as is the potted Spathoglottis plicata.


Azalea ( photo / image / picture from Bernieh's Garden )

The potted Azalea has just begun its blooming cycle, so there are a few lovely fluffy pink flowers to be found.


Hibiscus schizopetalus ( photo / image / picture from Bernieh's Garden )

The Hibiscus schizopetalus throws out these fabulous flowers every week or so.


Torenia ( photo / image / picture from Bernieh's Garden )

I've also only just potted up some Torenias


Portulaca ( photo / image / picture from Bernieh's Garden )

and Portulacas to add a little extra brightness to the courtyard garden.


By the pond ( photo / image / picture from Bernieh's Garden )

I've also planted some little Petunia seedlings, Petunia 'Bonanza', which are doubles, my favourite annual. Soon I'll have a little more colour to cheer me up.

In the surrounding bushland the Acacias are beginning to bloom, but most of these are a long way from our house and verandah so we don't get to see them close up.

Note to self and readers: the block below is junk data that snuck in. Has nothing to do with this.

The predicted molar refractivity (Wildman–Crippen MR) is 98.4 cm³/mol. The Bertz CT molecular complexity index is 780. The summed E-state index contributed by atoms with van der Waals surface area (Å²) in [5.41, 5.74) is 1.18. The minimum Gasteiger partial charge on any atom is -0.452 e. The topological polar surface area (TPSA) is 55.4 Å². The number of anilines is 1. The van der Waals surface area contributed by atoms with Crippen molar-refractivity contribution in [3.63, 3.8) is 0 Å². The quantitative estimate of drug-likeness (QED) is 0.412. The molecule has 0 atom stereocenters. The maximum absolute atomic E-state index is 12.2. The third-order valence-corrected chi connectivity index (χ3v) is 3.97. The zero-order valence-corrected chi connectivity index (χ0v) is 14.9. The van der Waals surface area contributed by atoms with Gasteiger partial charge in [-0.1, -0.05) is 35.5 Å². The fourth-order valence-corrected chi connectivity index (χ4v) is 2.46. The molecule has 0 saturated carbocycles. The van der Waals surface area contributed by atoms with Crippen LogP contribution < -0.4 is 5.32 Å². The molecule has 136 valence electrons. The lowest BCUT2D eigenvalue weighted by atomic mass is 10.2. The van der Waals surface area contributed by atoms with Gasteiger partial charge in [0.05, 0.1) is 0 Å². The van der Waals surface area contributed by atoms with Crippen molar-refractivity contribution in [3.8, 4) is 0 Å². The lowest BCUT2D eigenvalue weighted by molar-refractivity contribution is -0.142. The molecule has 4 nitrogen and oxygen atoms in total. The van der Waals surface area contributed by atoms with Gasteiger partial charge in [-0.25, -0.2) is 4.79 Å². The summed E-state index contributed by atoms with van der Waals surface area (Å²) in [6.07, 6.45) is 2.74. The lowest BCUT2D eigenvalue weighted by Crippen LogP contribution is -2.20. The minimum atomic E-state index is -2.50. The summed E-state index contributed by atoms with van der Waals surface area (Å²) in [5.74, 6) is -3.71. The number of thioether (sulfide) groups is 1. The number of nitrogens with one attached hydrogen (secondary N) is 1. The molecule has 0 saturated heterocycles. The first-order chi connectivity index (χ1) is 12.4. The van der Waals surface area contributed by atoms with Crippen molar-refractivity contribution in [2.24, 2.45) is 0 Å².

Acacia ( photo / image / picture from Bernieh's Garden )

There is one located on our property though, and it's throwing out more and more flower spikes every day.




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Comments

 

Henry Johnson wrote on Fri Apr 17, 2015 2:32 pm:


Beautiful pictures, Bernieh; thank you very much for sharing them vvith us..
Hank




Cayuga Morning wrote on Fri Apr 17, 2015 7:14 pm:


You have a lot in bloom Bernieh despite the drought. Beautiful flowers. The drought is concerning though, how low your rainfall has been for 3 months.




 

Bernieh wrote on Fri Apr 17, 2015 10:36 pm:


Thank you Henry. There are a few flowers here and there despite the dismal wet season.




 

Bernieh wrote on Fri Apr 17, 2015 10:37 pm:


Yes you're right, Cayuga Morning. Our dry season is about to begin and it goes on for about seven months. Without the usual wet season, my plants are going to do it really tough in the coming months.